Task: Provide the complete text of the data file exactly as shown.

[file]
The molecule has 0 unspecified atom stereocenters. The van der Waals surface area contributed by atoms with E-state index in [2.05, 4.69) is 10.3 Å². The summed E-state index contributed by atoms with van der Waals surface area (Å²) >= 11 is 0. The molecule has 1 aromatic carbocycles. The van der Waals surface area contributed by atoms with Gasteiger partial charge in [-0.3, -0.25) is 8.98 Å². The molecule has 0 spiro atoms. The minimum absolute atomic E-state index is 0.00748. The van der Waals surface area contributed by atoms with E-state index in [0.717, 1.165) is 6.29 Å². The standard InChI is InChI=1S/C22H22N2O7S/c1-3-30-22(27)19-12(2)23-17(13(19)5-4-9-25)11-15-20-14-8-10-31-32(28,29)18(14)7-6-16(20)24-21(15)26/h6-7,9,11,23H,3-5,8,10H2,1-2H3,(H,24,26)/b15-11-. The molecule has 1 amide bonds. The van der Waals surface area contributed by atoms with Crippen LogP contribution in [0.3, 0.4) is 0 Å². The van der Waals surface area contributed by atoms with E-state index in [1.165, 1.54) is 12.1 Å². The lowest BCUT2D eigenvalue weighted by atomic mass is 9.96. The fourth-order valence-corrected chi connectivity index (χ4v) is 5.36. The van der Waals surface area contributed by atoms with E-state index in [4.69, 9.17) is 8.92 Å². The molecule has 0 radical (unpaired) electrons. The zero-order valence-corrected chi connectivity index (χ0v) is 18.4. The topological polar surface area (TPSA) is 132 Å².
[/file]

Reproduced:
The molecule has 0 unspecified atom stereocenters. The van der Waals surface area contributed by atoms with E-state index in [2.05, 4.69) is 10.3 Å². The summed E-state index contributed by atoms with van der Waals surface area (Å²) >= 11 is 0. The molecule has 1 aromatic carbocycles. The van der Waals surface area contributed by atoms with Gasteiger partial charge in [-0.3, -0.25) is 8.98 Å². The molecule has 0 spiro atoms. The minimum absolute atomic E-state index is 0.00748. The van der Waals surface area contributed by atoms with E-state index in [0.717, 1.165) is 6.29 Å². The standard InChI is InChI=1S/C22H22N2O7S/c1-3-30-22(27)19-12(2)23-17(13(19)5-4-9-25)11-15-20-14-8-10-31-32(28,29)18(14)7-6-16(20)24-21(15)26/h6-7,9,11,23H,3-5,8,10H2,1-2H3,(H,24,26)/b15-11-. The molecule has 1 amide bonds. The van der Waals surface area contributed by atoms with Crippen LogP contribution in [0.3, 0.4) is 0 Å². The van der Waals surface area contributed by atoms with E-state index in [1.165, 1.54) is 12.1 Å². The lowest BCUT2D eigenvalue weighted by atomic mass is 9.96. The fourth-order valence-corrected chi connectivity index (χ4v) is 5.36. The van der Waals surface area contributed by atoms with E-state index in [4.69, 9.17) is 8.92 Å². The molecule has 0 radical (unpaired) electrons. The zero-order valence-corrected chi connectivity index (χ0v) is 18.4. The topological polar surface area (TPSA) is 132 Å².